In my last article in this series, The New SEO – Independence from Google, I explained that Google is at war with SEO and link building in particular. Google comes out with a new twist with regularity now, the latest is the “not provided” keyword data from Google – for most businesses “not provided” has risen to the most popular keyword in your web analytics and according to Google, that is going to continue going up. Even Adwords advertisers won’t be able to see what organic keywords brought traffic to their site from G and we’ll all be left with an extra step to figure out what keywords are bringing traffic from Google – the educated guess.
Most businesses have a strategy or are diligently working on one to reduce their dependence on Google, both from pay-per-click and organic search traffic. The strategy to reduce dependence on Adwords is usually SEO, but a strategy to reduce dependence on G’s organic traffic has arisen. Why? Google’s current attitude about SEO seems to be “if you don’t care about the algo, we care about you.”
Just a few years ago ranking in Google was on page SEO and building a bunch of links to your site. But today, Google’s algo seems to sniff out those sites that are over doing on page and off page SEO, a.k.a. over optimizing their site to regain a good ranking, and holding them under to favor sites that seem to not care much about SEO or to favor big brands that Google trusts.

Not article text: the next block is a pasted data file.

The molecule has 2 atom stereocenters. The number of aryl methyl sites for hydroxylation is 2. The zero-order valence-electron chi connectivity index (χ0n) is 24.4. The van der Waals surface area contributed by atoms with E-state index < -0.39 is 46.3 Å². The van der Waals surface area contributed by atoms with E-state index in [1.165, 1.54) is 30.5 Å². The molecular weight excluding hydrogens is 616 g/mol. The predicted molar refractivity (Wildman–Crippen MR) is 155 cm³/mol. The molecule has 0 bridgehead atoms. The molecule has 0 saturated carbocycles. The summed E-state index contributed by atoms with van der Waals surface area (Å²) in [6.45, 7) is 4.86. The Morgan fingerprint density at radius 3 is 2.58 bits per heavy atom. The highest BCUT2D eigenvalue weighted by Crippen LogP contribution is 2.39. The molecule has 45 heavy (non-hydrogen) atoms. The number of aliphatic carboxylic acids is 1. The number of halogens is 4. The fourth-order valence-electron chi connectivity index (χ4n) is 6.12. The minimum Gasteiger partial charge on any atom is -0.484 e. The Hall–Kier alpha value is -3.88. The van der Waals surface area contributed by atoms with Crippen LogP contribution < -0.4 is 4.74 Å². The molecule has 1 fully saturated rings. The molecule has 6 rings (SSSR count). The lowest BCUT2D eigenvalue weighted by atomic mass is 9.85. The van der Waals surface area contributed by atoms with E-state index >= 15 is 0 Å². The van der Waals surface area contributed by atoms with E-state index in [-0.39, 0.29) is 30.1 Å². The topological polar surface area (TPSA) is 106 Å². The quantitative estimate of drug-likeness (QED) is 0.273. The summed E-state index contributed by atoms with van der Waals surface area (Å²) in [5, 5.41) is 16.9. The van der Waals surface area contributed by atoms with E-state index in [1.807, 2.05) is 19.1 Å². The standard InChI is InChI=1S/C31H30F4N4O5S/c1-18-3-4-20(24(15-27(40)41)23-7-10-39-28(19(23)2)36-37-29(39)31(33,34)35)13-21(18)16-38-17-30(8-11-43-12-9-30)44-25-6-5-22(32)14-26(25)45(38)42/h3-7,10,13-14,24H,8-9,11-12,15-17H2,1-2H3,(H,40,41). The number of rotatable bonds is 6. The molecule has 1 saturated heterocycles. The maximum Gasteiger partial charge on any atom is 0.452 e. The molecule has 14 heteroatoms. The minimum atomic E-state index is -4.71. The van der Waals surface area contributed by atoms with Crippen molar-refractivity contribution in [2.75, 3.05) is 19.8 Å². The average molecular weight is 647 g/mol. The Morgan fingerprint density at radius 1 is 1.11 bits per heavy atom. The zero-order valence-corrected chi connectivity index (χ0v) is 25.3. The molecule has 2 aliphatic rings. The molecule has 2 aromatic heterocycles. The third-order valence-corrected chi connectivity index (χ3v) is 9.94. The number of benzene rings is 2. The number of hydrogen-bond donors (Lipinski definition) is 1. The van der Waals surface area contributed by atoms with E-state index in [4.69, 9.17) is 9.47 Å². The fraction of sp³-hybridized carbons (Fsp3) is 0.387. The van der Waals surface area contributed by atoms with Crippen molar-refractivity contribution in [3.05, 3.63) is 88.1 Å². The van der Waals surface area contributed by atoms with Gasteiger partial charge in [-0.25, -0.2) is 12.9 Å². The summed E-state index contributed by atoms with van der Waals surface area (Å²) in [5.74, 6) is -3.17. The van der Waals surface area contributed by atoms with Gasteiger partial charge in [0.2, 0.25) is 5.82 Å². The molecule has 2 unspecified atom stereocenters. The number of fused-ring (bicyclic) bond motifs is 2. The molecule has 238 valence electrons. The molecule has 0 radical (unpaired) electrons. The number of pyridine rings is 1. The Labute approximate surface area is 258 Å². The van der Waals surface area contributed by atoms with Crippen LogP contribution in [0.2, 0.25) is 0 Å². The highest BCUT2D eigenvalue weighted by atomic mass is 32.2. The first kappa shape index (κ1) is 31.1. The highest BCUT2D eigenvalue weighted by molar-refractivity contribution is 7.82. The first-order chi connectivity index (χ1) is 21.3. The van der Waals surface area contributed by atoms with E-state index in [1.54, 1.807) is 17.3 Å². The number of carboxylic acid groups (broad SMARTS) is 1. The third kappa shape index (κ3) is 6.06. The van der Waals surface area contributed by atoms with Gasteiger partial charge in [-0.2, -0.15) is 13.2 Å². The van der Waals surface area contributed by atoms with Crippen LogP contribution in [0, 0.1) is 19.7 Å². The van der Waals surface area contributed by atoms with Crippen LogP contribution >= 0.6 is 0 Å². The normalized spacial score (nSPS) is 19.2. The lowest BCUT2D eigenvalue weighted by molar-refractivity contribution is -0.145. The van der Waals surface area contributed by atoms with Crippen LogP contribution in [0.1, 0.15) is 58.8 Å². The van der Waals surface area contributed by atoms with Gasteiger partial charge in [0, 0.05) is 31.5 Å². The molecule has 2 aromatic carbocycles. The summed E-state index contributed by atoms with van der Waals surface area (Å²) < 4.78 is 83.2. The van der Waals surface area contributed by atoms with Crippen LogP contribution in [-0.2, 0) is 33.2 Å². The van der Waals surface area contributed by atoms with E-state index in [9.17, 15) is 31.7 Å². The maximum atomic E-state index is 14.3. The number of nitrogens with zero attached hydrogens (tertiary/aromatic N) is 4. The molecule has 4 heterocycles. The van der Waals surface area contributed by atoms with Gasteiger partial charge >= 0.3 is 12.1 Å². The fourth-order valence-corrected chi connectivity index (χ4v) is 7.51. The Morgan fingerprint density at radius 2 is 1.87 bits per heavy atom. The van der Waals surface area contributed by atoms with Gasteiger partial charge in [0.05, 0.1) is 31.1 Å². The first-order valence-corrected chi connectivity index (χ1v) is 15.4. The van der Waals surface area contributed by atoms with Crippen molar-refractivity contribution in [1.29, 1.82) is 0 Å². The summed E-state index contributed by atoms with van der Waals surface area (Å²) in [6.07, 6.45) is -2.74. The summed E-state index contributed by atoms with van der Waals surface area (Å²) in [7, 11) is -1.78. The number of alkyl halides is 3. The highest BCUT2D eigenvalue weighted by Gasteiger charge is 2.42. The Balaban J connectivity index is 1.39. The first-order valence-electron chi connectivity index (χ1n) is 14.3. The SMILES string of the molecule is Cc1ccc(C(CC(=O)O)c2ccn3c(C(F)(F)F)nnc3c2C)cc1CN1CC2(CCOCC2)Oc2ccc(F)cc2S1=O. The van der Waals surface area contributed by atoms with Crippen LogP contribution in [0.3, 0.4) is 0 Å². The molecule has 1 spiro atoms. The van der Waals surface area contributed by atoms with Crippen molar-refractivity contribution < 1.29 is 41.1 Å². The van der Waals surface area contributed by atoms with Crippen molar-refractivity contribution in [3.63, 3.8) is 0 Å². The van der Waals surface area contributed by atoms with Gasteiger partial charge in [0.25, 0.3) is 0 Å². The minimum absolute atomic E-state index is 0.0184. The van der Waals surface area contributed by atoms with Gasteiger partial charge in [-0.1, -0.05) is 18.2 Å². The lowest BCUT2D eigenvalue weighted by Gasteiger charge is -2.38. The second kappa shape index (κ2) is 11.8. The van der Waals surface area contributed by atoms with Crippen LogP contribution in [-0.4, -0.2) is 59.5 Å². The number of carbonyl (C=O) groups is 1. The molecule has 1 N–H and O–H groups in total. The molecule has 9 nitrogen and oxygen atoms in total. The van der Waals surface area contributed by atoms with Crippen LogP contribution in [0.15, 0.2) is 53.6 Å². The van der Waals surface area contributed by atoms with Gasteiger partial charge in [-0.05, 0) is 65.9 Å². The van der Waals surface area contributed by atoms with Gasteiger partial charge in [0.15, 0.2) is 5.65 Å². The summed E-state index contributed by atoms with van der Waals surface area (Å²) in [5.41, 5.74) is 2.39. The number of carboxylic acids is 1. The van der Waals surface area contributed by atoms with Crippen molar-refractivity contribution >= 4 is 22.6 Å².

Vetting SEO providers is a real challenge today for numerous reasons. Let’s look at just a few of them just from the discussion forums:
”A few free memberships and my e-mail being associated with the site is all I needed to be overwhelmed by the ‘SEOs’. They come in fast and they are almost always in two catagories: One is a flood of Indian men named John or Keith telling me that he can submit the site to search engines and directories for me and will even throw in some free ‘advanced penquin-proof link building’ if I pick up their premium package. The other is the SEO services and programs…they are worse than Keith and John. Keith and John are easily ignored and tend to leave my boss alone…the ‘professional’ or ‘enterprise’ or any other bull___ service tends to get their e-mails read by my boss…and then I have to spend time explaining to him why these are b.s. and should be shunned -they will waste money at the least and hurt the company at the worst!”